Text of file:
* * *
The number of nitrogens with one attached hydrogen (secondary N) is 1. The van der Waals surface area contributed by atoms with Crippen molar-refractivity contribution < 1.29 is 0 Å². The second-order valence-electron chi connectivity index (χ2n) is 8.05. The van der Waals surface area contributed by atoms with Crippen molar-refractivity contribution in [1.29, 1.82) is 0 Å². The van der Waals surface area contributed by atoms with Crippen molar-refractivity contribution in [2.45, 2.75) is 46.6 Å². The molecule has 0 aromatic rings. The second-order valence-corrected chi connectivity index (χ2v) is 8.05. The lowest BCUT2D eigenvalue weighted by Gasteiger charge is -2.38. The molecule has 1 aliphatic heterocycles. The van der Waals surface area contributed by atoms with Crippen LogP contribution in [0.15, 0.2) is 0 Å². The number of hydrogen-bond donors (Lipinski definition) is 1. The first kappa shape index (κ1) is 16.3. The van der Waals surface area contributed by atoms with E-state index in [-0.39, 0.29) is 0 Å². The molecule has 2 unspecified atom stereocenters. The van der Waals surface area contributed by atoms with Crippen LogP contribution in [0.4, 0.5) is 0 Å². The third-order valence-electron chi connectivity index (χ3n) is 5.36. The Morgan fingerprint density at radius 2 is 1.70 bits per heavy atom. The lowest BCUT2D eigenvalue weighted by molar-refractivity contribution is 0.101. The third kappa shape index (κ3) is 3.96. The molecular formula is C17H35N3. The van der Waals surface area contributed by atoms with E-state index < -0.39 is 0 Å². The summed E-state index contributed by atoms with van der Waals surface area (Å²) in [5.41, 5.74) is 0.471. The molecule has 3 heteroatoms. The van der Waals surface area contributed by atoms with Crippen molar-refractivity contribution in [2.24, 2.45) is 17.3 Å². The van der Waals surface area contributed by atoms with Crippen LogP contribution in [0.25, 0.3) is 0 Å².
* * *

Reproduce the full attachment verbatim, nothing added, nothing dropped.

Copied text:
The number of nitrogens with one attached hydrogen (secondary N) is 1. The van der Waals surface area contributed by atoms with Crippen molar-refractivity contribution < 1.29 is 0 Å². The second-order valence-electron chi connectivity index (χ2n) is 8.05. The van der Waals surface area contributed by atoms with Crippen molar-refractivity contribution in [1.29, 1.82) is 0 Å². The van der Waals surface area contributed by atoms with Crippen molar-refractivity contribution in [2.45, 2.75) is 46.6 Å². The molecule has 0 aromatic rings. The second-order valence-corrected chi connectivity index (χ2v) is 8.05. The lowest BCUT2D eigenvalue weighted by Gasteiger charge is -2.38. The molecule has 1 aliphatic heterocycles. The van der Waals surface area contributed by atoms with Crippen LogP contribution in [0.15, 0.2) is 0 Å². The number of hydrogen-bond donors (Lipinski definition) is 1. The first kappa shape index (κ1) is 16.3. The van der Waals surface area contributed by atoms with E-state index in [-0.39, 0.29) is 0 Å². The molecule has 2 unspecified atom stereocenters. The van der Waals surface area contributed by atoms with Crippen LogP contribution in [0.4, 0.5) is 0 Å². The third-order valence-electron chi connectivity index (χ3n) is 5.36. The Morgan fingerprint density at radius 2 is 1.70 bits per heavy atom. The lowest BCUT2D eigenvalue weighted by molar-refractivity contribution is 0.101. The third kappa shape index (κ3) is 3.96. The molecular formula is C17H35N3. The van der Waals surface area contributed by atoms with E-state index < -0.39 is 0 Å². The summed E-state index contributed by atoms with van der Waals surface area (Å²) in [5.41, 5.74) is 0.471. The molecule has 3 heteroatoms. The van der Waals surface area contributed by atoms with Crippen molar-refractivity contribution in [2.24, 2.45) is 17.3 Å². The van der Waals surface area contributed by atoms with Crippen LogP contribution in [0.25, 0.3) is 0 Å².